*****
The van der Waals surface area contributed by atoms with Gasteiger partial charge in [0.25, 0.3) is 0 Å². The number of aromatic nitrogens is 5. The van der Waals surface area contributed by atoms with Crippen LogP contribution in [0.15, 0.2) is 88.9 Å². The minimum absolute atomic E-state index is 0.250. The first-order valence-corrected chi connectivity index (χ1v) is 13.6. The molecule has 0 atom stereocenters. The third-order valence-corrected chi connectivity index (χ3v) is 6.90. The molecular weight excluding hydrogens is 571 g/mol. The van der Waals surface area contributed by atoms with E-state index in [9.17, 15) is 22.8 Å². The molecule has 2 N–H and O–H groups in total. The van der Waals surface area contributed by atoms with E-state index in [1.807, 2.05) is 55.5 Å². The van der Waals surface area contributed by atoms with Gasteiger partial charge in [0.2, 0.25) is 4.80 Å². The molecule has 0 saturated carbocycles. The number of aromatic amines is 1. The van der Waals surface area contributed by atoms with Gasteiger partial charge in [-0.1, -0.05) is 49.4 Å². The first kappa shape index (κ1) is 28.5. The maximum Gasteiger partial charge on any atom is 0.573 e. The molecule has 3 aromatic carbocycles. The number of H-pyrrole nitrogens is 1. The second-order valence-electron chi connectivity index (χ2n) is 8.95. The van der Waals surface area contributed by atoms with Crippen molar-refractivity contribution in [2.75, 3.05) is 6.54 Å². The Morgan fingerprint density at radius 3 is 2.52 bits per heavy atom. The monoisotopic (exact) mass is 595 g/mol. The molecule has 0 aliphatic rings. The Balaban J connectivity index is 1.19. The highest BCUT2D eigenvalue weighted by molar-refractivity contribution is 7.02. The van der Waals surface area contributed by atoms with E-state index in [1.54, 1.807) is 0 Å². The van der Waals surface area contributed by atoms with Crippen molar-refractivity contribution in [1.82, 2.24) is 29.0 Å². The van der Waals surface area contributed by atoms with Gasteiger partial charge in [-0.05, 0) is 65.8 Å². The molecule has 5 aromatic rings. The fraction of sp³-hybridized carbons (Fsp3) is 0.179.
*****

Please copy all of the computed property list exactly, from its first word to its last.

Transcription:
The van der Waals surface area contributed by atoms with Gasteiger partial charge in [0.25, 0.3) is 0 Å². The number of aromatic nitrogens is 5. The van der Waals surface area contributed by atoms with Crippen LogP contribution in [0.15, 0.2) is 88.9 Å². The minimum absolute atomic E-state index is 0.250. The first-order valence-corrected chi connectivity index (χ1v) is 13.6. The molecule has 0 atom stereocenters. The third-order valence-corrected chi connectivity index (χ3v) is 6.90. The molecular weight excluding hydrogens is 571 g/mol. The van der Waals surface area contributed by atoms with E-state index in [9.17, 15) is 22.8 Å². The molecule has 2 N–H and O–H groups in total. The van der Waals surface area contributed by atoms with E-state index in [1.807, 2.05) is 55.5 Å². The van der Waals surface area contributed by atoms with Gasteiger partial charge in [0.2, 0.25) is 4.80 Å². The molecule has 0 saturated carbocycles. The number of aromatic amines is 1. The van der Waals surface area contributed by atoms with Gasteiger partial charge in [-0.1, -0.05) is 49.4 Å². The first kappa shape index (κ1) is 28.5. The maximum Gasteiger partial charge on any atom is 0.573 e. The molecule has 3 aromatic carbocycles. The number of H-pyrrole nitrogens is 1. The second-order valence-electron chi connectivity index (χ2n) is 8.95. The van der Waals surface area contributed by atoms with Crippen molar-refractivity contribution in [2.75, 3.05) is 6.54 Å². The Morgan fingerprint density at radius 3 is 2.52 bits per heavy atom. The monoisotopic (exact) mass is 595 g/mol. The molecule has 0 aliphatic rings. The Balaban J connectivity index is 1.19. The highest BCUT2D eigenvalue weighted by molar-refractivity contribution is 7.02. The van der Waals surface area contributed by atoms with E-state index in [1.54, 1.807) is 0 Å². The van der Waals surface area contributed by atoms with Crippen molar-refractivity contribution in [1.82, 2.24) is 29.0 Å². The van der Waals surface area contributed by atoms with Gasteiger partial charge in [-0.05, 0) is 65.8 Å². The molecule has 5 aromatic rings. The fraction of sp³-hybridized carbons (Fsp3) is 0.179.